Potential investors in LIC’s giant IPO fret over government control of insurer

LIC has in recent years been a key buyer of shares in state-owned firms sold off by the Government, often bailing out less-than-successful public issues of shares

Published - February 22, 2022 10:19 pm IST - Mumbai:

Prospective investors in Life Insurance Corporation of India’s (LIC) $8 billion IPO are seeking assurances from the company management that it will not sacrifice their interests to meet the goals set out by the government, its controlling shareholder, sources said.

In virtual roadshows for India's biggest ever public listing, LIC management and the IPO bankers have been peppered with questions about the insurer's past investments and their quality, four people with knowledge of the matter said.

LIC has in recent years been a key buyer of shares in state-owned firms sold off by New Delhi, often bailing out less-than-successful public issues of shares. It has also been tapped to rescue struggling financial institutions.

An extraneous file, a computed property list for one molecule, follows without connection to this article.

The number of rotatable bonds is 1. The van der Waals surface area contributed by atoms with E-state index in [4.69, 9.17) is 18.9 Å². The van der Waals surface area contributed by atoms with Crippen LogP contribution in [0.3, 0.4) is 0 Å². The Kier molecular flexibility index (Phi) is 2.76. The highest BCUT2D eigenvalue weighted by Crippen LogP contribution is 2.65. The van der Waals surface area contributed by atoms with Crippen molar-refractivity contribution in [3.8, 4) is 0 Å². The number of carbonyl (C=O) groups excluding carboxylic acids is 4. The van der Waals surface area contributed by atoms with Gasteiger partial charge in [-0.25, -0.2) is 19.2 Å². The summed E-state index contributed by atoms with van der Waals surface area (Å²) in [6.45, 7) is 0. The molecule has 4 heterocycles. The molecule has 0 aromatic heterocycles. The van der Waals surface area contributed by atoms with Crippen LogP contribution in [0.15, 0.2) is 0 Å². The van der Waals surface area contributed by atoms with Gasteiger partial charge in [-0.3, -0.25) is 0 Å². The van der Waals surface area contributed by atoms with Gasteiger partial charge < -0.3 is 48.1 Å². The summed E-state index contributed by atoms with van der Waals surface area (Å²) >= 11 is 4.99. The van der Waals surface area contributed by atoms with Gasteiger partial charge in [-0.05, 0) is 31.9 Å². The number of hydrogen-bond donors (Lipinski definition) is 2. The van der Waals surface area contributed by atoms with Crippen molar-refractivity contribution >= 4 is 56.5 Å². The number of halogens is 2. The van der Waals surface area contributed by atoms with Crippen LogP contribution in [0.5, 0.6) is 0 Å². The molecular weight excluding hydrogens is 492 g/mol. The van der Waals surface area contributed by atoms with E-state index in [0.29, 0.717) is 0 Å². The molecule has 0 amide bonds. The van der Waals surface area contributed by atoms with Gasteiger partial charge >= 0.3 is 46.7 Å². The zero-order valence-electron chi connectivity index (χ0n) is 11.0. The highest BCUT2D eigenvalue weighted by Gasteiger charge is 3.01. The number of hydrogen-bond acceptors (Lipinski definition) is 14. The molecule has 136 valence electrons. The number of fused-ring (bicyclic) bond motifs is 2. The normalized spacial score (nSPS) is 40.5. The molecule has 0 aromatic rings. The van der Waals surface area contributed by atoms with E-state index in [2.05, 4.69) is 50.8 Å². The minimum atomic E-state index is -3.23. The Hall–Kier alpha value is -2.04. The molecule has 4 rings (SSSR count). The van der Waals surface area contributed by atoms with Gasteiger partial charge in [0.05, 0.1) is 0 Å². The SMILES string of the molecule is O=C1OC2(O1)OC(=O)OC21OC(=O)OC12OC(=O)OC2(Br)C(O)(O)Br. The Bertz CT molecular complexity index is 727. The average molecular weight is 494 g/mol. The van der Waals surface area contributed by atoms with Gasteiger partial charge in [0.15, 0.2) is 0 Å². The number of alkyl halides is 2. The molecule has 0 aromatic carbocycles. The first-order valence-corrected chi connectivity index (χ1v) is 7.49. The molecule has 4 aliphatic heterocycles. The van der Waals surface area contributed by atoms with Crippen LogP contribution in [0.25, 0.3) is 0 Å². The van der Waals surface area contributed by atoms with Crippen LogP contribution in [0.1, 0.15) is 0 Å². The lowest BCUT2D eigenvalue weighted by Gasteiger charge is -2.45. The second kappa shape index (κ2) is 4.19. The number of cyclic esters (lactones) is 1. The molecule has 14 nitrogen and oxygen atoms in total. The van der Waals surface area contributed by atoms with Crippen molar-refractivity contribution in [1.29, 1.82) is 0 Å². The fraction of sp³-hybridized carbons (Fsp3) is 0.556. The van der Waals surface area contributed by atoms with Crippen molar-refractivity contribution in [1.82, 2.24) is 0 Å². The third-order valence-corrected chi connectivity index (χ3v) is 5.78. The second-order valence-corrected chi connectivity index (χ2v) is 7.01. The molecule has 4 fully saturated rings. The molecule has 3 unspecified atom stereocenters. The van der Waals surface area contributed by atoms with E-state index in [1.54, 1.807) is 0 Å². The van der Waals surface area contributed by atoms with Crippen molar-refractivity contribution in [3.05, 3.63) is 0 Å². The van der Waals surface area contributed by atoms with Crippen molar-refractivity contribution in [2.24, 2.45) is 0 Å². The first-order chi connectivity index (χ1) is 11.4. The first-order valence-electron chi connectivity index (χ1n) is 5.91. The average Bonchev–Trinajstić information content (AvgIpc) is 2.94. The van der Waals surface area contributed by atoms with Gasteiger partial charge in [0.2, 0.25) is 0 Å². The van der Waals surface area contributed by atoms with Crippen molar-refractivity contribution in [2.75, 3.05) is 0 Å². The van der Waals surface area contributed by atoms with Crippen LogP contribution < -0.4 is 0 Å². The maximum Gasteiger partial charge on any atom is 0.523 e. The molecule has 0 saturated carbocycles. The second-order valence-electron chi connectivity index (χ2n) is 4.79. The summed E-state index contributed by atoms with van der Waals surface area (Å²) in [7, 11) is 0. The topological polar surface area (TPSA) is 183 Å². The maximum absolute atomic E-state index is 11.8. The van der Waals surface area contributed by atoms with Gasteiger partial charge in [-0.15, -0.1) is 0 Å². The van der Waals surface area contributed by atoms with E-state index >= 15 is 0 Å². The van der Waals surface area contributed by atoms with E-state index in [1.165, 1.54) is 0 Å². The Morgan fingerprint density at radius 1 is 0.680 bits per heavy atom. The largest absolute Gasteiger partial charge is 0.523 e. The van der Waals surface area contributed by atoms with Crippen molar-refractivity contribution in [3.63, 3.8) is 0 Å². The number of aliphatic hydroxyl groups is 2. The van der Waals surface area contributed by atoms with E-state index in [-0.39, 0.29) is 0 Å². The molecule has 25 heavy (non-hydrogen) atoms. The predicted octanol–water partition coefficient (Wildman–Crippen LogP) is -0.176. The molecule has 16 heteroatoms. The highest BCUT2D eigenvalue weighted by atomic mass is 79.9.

Potential conflicts of interest issues are taking centre-stage in the IPO roadshows that began last week and are expected to go on till the end of the month, the sources said.

“The government tends to act as a regulator, manager and shareholder and it tends to get its position confused at different points of time,” said Shriram Subramanian, founder of proxy advisory firm InGovern, who has not attended the roadshows.

“The government ministries may tend to think that LIC is 100% under their control and would like to exert that kind of an influence whenever required and that is a concern for investors,” Mr. Subramanian added.

How effectively LIC and its investment bankers are able to address the investor concerns will help in determining the insurer’s valuation in the float, and consequently the state of finances of the Indian government which is banking on proceeds from the IPO to plug an annual fiscal deficit hole.

The Finance Ministry did not respond to emails seeking comment while LIC declined. The sources declined to be identified as the discussions are private.

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